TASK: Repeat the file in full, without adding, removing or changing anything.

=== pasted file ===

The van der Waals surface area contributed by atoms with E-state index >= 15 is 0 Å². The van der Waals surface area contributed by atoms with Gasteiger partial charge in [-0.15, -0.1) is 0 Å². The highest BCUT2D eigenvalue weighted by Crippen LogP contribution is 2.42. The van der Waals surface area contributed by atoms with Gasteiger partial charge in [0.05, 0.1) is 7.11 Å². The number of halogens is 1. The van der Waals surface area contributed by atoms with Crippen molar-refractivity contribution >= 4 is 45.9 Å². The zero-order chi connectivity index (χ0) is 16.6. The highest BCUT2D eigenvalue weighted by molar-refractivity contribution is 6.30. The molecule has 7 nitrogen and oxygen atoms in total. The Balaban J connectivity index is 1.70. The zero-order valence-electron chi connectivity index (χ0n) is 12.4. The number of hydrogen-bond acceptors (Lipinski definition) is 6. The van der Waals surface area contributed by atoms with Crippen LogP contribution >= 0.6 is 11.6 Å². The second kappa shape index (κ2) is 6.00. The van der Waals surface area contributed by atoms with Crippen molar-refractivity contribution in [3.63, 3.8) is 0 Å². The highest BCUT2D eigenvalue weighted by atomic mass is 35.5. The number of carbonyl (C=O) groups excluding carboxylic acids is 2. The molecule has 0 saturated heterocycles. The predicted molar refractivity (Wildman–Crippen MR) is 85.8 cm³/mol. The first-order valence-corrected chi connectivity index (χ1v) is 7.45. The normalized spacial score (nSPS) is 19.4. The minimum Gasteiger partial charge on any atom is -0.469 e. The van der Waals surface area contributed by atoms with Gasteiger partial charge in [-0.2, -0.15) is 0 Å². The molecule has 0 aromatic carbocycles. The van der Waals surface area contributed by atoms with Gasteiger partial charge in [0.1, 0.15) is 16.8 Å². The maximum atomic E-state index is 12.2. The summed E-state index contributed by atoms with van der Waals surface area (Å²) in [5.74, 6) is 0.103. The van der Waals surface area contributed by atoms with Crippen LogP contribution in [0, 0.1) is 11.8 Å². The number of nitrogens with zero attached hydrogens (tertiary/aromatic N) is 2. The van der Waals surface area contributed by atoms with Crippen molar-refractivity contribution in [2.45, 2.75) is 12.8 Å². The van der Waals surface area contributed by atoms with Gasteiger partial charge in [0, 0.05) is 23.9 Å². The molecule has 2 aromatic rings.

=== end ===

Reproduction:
The van der Waals surface area contributed by atoms with E-state index >= 15 is 0 Å². The van der Waals surface area contributed by atoms with Gasteiger partial charge in [-0.15, -0.1) is 0 Å². The highest BCUT2D eigenvalue weighted by Crippen LogP contribution is 2.42. The van der Waals surface area contributed by atoms with Gasteiger partial charge in [0.05, 0.1) is 7.11 Å². The number of halogens is 1. The van der Waals surface area contributed by atoms with Crippen molar-refractivity contribution >= 4 is 45.9 Å². The zero-order chi connectivity index (χ0) is 16.6. The highest BCUT2D eigenvalue weighted by molar-refractivity contribution is 6.30. The molecule has 7 nitrogen and oxygen atoms in total. The Balaban J connectivity index is 1.70. The zero-order valence-electron chi connectivity index (χ0n) is 12.4. The number of hydrogen-bond acceptors (Lipinski definition) is 6. The van der Waals surface area contributed by atoms with Crippen LogP contribution >= 0.6 is 11.6 Å². The second kappa shape index (κ2) is 6.00. The van der Waals surface area contributed by atoms with Crippen molar-refractivity contribution in [3.63, 3.8) is 0 Å². The highest BCUT2D eigenvalue weighted by atomic mass is 35.5. The number of carbonyl (C=O) groups excluding carboxylic acids is 2. The molecule has 0 saturated heterocycles. The predicted molar refractivity (Wildman–Crippen MR) is 85.8 cm³/mol. The first-order valence-corrected chi connectivity index (χ1v) is 7.45. The normalized spacial score (nSPS) is 19.4. The minimum Gasteiger partial charge on any atom is -0.469 e. The van der Waals surface area contributed by atoms with Gasteiger partial charge in [-0.2, -0.15) is 0 Å². The molecule has 0 aromatic carbocycles. The van der Waals surface area contributed by atoms with Gasteiger partial charge in [0.1, 0.15) is 16.8 Å². The maximum atomic E-state index is 12.2. The summed E-state index contributed by atoms with van der Waals surface area (Å²) in [5.74, 6) is 0.103. The van der Waals surface area contributed by atoms with Crippen LogP contribution in [0, 0.1) is 11.8 Å². The number of nitrogens with zero attached hydrogens (tertiary/aromatic N) is 2. The van der Waals surface area contributed by atoms with Crippen molar-refractivity contribution in [2.45, 2.75) is 12.8 Å². The van der Waals surface area contributed by atoms with Gasteiger partial charge in [0, 0.05) is 23.9 Å². The molecule has 2 aromatic rings.